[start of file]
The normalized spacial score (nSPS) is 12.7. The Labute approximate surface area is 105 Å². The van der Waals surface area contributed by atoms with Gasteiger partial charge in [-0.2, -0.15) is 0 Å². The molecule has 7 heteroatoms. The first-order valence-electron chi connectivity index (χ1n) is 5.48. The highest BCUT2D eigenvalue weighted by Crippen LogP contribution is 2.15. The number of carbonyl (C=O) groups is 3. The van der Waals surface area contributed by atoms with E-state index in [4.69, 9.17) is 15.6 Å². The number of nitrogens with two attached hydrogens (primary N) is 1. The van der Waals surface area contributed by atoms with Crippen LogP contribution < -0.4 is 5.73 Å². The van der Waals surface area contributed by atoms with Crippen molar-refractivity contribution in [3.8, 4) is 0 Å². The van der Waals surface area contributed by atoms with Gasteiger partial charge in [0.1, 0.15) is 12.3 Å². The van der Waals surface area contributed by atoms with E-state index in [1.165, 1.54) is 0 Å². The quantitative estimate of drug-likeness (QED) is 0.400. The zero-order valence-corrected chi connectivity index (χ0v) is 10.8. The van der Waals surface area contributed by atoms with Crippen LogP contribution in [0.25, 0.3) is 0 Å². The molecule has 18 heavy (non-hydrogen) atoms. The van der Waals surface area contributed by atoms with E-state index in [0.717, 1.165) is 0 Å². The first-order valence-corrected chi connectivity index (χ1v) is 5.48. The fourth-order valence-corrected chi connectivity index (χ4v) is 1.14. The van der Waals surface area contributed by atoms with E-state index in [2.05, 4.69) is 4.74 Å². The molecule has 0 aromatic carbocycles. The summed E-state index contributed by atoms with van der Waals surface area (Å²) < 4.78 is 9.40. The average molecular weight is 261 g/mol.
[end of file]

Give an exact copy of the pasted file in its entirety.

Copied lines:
The normalized spacial score (nSPS) is 12.7. The Labute approximate surface area is 105 Å². The van der Waals surface area contributed by atoms with Gasteiger partial charge in [-0.2, -0.15) is 0 Å². The molecule has 7 heteroatoms. The first-order valence-electron chi connectivity index (χ1n) is 5.48. The highest BCUT2D eigenvalue weighted by Crippen LogP contribution is 2.15. The number of carbonyl (C=O) groups is 3. The van der Waals surface area contributed by atoms with E-state index in [4.69, 9.17) is 15.6 Å². The number of nitrogens with two attached hydrogens (primary N) is 1. The van der Waals surface area contributed by atoms with Crippen LogP contribution < -0.4 is 5.73 Å². The van der Waals surface area contributed by atoms with Crippen molar-refractivity contribution in [3.8, 4) is 0 Å². The van der Waals surface area contributed by atoms with Gasteiger partial charge in [0.1, 0.15) is 12.3 Å². The van der Waals surface area contributed by atoms with E-state index in [1.165, 1.54) is 0 Å². The quantitative estimate of drug-likeness (QED) is 0.400. The zero-order valence-corrected chi connectivity index (χ0v) is 10.8. The van der Waals surface area contributed by atoms with Crippen LogP contribution in [0.25, 0.3) is 0 Å². The molecule has 18 heavy (non-hydrogen) atoms. The van der Waals surface area contributed by atoms with E-state index in [0.717, 1.165) is 0 Å². The first-order valence-corrected chi connectivity index (χ1v) is 5.48. The fourth-order valence-corrected chi connectivity index (χ4v) is 1.14. The van der Waals surface area contributed by atoms with E-state index in [2.05, 4.69) is 4.74 Å². The molecule has 0 aromatic carbocycles. The summed E-state index contributed by atoms with van der Waals surface area (Å²) < 4.78 is 9.40. The average molecular weight is 261 g/mol.